The Massachusetts Public Records Law is clear. All government records are presumed to be public, but cities and towns are allowed to withhold certain documents based on exemptions. Personnel records, for example, can often be kept private.
If a person requests a document that has been withheld, it takes the supervisor of public records to review the record and determine if the exemption given to withhold it is legitimate. The supervisor then either tells the person requesting the documents why she supports the decision to withhold or orders the government entity to release the document.
In Aquinnah, government officials don’t follow the rules.
In 2015, Todd Wallack and the Boston Globe partnered with Channel 5 and used journalism students from Northeastern University to test public records compliance across the state. For that test, Aquinnah returned the letter requesting records because the student’s name was typed, not signed. There are a lot of exemptions to the public records law. That’s not one of them.
Not much has changed with the Island’s tiniest town since 2015. Like Frank Sinatra, they do things their way. That’s not OK.
Earlier this year, The Times requested documents pertaining to the health board’s response to COVID-19. The town set a fee for the records, but failed to provide an explanation of why the fees would be charged. This is a typical tactic used by government entities to dissuade requestors of records requests. The records we’re asking for should be available electronically with the click of a few keys on the keyboard. In an appeal to the supervisor of public records, the town was ordered on March 1 to explain the fees and turn over the records, but town administrator Jeffrey Madison has not complied. Madison asked for more time to supply the documents saying he was tied up preparing for town meeting.
We understood and cut him some slack. But Aquinnah town meeting was in June and here we are almost the whole way through July and Madison still hasn’t produced the records.
Madison is a lawyer and he’s a judge in the Mashpee Wampanoag judicial system. He understands law and should comply.
It’s not just records law — Aquinnah has also had recent issues with open meeting and conflict of interest laws.
The “retirement” of Richard Skidmore as lighthouse keeper is an example of the town flirting with open meeting compliance. On the board’s July 13 agenda, the town listed an executive session for the “lighthouse keeper position.” That agenda item came on the heels of the select board discussing its vaccination requirements on July 7 and indicating that an employee had “resigned” rather than comply. Newly elected board member Thomas Murphy urged the board to stop discussing the issue and to do it during a future executive session.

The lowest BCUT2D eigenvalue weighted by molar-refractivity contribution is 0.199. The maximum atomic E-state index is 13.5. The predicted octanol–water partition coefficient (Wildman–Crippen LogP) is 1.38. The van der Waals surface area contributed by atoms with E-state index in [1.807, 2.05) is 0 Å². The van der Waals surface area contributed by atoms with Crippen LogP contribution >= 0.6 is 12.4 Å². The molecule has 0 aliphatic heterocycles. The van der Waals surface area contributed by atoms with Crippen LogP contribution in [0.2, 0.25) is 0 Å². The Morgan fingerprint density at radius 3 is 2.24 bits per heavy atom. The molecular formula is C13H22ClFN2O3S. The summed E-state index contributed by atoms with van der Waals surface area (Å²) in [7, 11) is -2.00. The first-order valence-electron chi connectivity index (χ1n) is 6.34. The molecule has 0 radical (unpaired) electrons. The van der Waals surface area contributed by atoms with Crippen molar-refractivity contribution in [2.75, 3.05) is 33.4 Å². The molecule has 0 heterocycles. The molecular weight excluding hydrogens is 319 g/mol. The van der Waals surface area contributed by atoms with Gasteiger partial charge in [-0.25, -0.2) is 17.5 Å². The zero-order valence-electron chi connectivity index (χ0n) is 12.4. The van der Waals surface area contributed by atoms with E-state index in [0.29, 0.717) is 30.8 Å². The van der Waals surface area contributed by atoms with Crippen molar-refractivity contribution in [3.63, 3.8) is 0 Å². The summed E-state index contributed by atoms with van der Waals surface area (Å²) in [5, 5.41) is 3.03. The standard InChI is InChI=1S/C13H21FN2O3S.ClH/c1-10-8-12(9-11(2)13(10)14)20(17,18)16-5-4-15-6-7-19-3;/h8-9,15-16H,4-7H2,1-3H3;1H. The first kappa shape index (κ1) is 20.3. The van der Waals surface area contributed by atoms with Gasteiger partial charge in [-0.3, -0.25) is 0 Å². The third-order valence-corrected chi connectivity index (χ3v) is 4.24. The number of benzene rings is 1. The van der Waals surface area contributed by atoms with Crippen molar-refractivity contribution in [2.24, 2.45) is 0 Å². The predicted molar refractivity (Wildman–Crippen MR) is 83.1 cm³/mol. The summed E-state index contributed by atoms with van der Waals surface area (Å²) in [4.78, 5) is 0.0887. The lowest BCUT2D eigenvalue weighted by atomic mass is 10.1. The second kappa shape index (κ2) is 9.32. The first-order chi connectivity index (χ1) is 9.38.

Like public records law, the open meeting statute provides certain exemptions for a board to discuss town business behind closed doors, but those exemptions are very specific. When it comes to personnel, the only applicable exemptions are contract negotiations or “to discuss the reputation, character, physical condition or mental health, rather than professional competence, of an individual, or to discuss the discipline or dismissal of, or complaints or charges brought against, a public officer, employee, staff member or individual.”
Not only did the select board not provide the exemption on the agenda, but they never went into executive session to discuss the lighthouse keeper’s position. Instead, the board announced Skidmore’s retirement and pivoted to go into executive session to discuss contract negotiations with police. While that’s an allowed exemption, the board is required to provide notice on its agenda.
Finally, there is select board chair Gary Haley, who is accused of an ethics violation by the state. Haley, an electrical contractor, hired himself to do town work and then overcharged taxpayers for that work, according to the state’s determination. This all relates to an electrical conduit job at Aquinnah Circle. Haley told the select board he’d do it for free, but ended up charging the town. He’ll have a hearing before the ethics commission in October, where Haley tells us he’ll be exonerated.
In defending his actions, Haley gives the “remote town” excuse. “We were put in that predicament because we couldn’t get Comcast and Eversource and whoever else out there at the same time, so I was at that meeting, and I just said I will do it for free,” Haley said. “Obviously things changed part of the way through, but that’s how it was. It was an emergency that needed to be taken care of. If there was someone along the way who didn’t like the way things were regarding that, well, I’m sorry, but it had to be done at that point in time.”
Three different laws, the same lack of accountability. Aquinnah needs to do better.